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Is Eating Solid Food During Labor OK?


 

Consumption of solid food while in labor is safe for most women, according to the results of a large randomized trial.

It's been common practice to deny food to women in labor. Clinicians have worried that if general anesthesia were to be required for an emergency cesarean section, a woman might aspirate food into her lungs. As a result, even as recently as 2007, the American Society of Anesthesiologists recommended that laboring patients not be allowed solid food.

But in a study of 2,426 women, Dr. Geraldine O'Sullivan, consultant anesthetist at St. Thomas's Hospital, London, and her colleagues found that eating a low-fat, low-residue diet had no effect on the rate of spontaneous vaginal delivery, the duration of labor, the cesarean delivery rate, or the incidence of vomiting. In addition, the babies born to women permitted to eat solid foods were just as healthy as the babies born to women who were restricted to consuming water and ice (BMJ 2009;338:b784).

A total of 2,426 women with a mean age of 29 years were studied. All women in the study were giving birth for the first time, all pregnancies were uncomplicated, and all babies were singletons. The study was large enough to detect a difference as small as 6.7% in the rate of spontaneous vaginal delivery. The investigators agreed that a difference of this magnitude would be clinically as well as statistically significant.

Instead, they found no statistically significant differences on any measure. The rate of normal vaginal delivery was 44% in both groups. Instrumental delivery was 27% in the eating group and 26% in the water-only group. Cesarean sections were necessary in 30% of the women in the eating group and 30% of the women in the water-only group. A total of 35% of the women in the eating group vomited, compared with 34% of the women in the water-only group. And the mean length of labor was 597 minutes in the eating group, compared with 612 minutes in the water-only group.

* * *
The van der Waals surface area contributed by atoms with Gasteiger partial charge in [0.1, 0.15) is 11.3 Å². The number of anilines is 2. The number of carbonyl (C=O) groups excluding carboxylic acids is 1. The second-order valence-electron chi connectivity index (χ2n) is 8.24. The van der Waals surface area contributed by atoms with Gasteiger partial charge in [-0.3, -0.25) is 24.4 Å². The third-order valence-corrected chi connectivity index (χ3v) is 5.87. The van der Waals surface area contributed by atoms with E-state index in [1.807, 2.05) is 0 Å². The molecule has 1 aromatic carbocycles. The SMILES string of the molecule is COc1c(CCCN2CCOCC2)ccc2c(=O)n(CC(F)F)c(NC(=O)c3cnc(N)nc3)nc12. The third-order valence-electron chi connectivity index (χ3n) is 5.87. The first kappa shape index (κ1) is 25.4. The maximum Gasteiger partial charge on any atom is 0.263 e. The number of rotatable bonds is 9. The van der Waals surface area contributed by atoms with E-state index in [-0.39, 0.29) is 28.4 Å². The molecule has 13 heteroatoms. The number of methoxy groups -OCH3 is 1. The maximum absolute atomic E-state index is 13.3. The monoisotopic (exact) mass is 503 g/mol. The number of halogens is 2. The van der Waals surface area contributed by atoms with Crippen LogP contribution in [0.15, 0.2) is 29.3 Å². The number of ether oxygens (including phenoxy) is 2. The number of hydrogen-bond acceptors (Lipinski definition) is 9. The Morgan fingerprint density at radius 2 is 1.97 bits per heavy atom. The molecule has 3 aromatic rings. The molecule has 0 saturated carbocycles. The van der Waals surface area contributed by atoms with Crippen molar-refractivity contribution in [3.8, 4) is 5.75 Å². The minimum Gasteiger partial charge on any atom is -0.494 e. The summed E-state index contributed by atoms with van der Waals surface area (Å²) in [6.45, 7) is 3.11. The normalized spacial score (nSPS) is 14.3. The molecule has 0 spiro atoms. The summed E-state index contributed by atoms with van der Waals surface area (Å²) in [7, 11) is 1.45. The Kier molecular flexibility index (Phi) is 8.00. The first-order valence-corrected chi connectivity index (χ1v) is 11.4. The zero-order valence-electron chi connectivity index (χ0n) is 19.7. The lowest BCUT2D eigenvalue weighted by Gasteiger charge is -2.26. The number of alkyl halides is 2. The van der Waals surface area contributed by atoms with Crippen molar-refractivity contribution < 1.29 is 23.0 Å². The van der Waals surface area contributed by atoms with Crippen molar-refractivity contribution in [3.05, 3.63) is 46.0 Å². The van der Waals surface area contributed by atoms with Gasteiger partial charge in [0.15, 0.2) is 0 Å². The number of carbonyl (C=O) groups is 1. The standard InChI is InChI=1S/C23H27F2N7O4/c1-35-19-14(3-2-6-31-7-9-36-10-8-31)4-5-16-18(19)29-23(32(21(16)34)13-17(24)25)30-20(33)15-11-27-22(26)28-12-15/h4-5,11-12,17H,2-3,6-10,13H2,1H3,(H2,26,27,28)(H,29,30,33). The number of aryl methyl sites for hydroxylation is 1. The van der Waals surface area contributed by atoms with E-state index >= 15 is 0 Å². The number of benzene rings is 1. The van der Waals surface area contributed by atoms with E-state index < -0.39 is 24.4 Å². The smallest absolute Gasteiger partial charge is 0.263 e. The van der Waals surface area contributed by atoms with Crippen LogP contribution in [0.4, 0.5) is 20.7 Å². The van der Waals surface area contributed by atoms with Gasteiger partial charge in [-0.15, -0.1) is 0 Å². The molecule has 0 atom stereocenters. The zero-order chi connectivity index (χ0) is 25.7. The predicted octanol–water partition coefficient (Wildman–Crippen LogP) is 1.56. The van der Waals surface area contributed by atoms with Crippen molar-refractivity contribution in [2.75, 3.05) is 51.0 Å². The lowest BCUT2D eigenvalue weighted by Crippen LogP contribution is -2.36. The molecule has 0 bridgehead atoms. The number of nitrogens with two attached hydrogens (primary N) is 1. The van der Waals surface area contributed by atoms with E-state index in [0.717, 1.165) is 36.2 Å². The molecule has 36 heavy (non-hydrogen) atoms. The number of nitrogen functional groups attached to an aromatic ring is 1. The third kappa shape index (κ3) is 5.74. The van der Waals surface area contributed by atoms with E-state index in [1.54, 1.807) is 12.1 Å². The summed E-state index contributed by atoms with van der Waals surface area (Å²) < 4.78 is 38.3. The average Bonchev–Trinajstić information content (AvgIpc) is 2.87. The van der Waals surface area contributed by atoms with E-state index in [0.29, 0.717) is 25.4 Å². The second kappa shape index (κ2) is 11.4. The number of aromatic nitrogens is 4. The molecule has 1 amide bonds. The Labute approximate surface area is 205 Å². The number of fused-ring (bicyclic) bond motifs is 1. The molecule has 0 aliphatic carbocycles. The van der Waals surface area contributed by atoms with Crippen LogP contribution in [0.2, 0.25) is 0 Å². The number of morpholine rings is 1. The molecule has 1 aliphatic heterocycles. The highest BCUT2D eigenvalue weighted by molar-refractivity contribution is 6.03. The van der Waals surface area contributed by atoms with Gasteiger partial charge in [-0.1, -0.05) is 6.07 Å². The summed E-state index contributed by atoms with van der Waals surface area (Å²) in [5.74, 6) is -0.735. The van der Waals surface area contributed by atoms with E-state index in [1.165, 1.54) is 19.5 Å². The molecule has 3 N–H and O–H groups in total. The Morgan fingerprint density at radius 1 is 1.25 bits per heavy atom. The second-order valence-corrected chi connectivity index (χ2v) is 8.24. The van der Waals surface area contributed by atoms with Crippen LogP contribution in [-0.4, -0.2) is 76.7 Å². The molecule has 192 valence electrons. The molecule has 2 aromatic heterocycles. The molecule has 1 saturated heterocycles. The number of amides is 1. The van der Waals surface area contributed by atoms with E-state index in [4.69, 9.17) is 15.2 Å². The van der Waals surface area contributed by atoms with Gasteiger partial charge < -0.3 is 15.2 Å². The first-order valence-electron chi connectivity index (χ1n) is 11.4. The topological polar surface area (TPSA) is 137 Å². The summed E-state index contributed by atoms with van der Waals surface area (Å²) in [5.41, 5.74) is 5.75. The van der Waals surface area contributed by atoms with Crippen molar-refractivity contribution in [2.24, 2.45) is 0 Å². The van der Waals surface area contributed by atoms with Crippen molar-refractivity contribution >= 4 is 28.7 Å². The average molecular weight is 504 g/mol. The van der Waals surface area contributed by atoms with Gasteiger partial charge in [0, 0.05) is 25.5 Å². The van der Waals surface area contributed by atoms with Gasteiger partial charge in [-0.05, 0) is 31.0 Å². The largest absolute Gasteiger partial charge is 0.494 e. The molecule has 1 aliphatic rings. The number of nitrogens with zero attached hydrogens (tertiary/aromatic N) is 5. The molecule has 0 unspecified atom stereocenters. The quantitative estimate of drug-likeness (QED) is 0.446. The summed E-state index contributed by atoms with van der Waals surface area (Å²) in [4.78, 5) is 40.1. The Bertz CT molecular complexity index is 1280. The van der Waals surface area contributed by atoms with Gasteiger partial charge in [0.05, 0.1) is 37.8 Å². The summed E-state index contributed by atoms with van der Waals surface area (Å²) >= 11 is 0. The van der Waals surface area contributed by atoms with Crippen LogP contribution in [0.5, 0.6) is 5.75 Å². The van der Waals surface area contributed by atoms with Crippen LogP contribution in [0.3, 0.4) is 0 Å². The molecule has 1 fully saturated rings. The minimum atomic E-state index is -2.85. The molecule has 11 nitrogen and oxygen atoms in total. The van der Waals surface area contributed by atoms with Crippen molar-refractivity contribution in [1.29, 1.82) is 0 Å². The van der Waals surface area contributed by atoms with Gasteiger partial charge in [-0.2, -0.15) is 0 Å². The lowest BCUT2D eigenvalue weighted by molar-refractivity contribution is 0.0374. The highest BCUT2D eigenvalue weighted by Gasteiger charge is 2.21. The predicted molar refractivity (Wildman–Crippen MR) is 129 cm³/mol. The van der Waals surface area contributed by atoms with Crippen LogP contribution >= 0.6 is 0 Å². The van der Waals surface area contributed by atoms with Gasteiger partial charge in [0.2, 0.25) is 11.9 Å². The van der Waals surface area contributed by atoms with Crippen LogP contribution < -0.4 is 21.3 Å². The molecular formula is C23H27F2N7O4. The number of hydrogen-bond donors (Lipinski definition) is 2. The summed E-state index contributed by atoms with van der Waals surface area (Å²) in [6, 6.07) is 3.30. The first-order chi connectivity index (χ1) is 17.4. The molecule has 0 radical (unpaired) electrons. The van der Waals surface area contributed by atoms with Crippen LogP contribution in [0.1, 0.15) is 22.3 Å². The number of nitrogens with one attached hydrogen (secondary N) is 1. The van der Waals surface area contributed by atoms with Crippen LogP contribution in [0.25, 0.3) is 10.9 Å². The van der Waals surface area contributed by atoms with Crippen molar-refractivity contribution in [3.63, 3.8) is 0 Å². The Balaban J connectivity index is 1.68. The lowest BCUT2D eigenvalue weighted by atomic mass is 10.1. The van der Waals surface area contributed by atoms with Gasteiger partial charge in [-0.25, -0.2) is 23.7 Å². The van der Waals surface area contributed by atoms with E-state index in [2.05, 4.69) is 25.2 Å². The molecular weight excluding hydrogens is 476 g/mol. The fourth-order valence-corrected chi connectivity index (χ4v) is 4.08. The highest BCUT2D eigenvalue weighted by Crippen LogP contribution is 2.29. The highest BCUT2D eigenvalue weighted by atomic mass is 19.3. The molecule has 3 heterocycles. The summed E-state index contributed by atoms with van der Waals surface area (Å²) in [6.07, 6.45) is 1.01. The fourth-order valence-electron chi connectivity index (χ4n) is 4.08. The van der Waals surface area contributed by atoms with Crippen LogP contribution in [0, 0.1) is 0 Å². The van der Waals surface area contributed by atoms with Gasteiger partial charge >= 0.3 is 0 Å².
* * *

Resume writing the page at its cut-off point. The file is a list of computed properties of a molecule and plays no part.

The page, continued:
Dr. William Camann, director of obstetric anesthesiology at Brigham andWomen's Hospital in Boston and past president of the Society for Obstetric Anesthesia and Perinatology, pointed out that the findings of this study didn't answer the question posed in regard to obstetric anesthesia safety concerns. The investigators didn't report whether any of the cesarean section patients received general anesthesia.

“The reason that pulmonary aspiration is so low is probably because the majority of obstetric patients nowadays have regional anesthesia during elective or emergent cesarean sections instead of general anesthesia, rather than [because] oral intake is restricted during labor, although we don't know this for sure. At our hospital only about 2%–3% of cesarean sections are done under general anesthesia.

“We don't really know whether liberalization of oral intake during labor will have adverse consequences or not. And we probably never will because the incidence of pulmonary aspiration is so low that it would take a study enrolling a huge number of women to achieve the statistical power necessary to get that evidence,” he said in an interview.

“Labor is not scheduled and predictable, like elective surgery. Although inevitably some women will end up having cesarean deliveries, this is highly likely to be done under regional anesthesia. There has to be a balance between patient comfort and patient safety, but with regard to oral intake in labor, this balance is hard to define,” Dr. Camann noted.

Not all of the women in the eating group actually ate solid food, and not all of the women in the water-only group avoided eating. Among the 1,219 women in the eating group, 71% actually ate, and the remainder either drank only water or had no oral intake. Among the 1,207 women in the water-only group, 20% failed to adhere to the protocol and ate some solid food.

The women ate a variety of foods, including fruit juice, soup, cereal, biscuits, fruits, chocolate, toast, vegetable stew, Danish pastry, sandwiches, hamburgers, chicken, and rice.

Denying solid food to women in labor became common after a 1946 study showing pulmonary acid aspiration, called Mendelson's syndrome, in some women who had eaten. But the risk of this has decreased in recent years. Anesthesiologists are more likely to use regional than general anesthesia for cesarean deliveries. In addition, it's common to prescribe proton pump inhibitors or H2 receptor blockers for women undergoing operative births.

Dr. Camann noted that there have been changes to the guidelines over the years, allowing for clear liquid intake of beverages such as juices, tea, and sports drinks during labor. “In fact, obstetric patients should drink something with electrolytes in it rather than just water to avoid water intoxication, which has been known to occur.”

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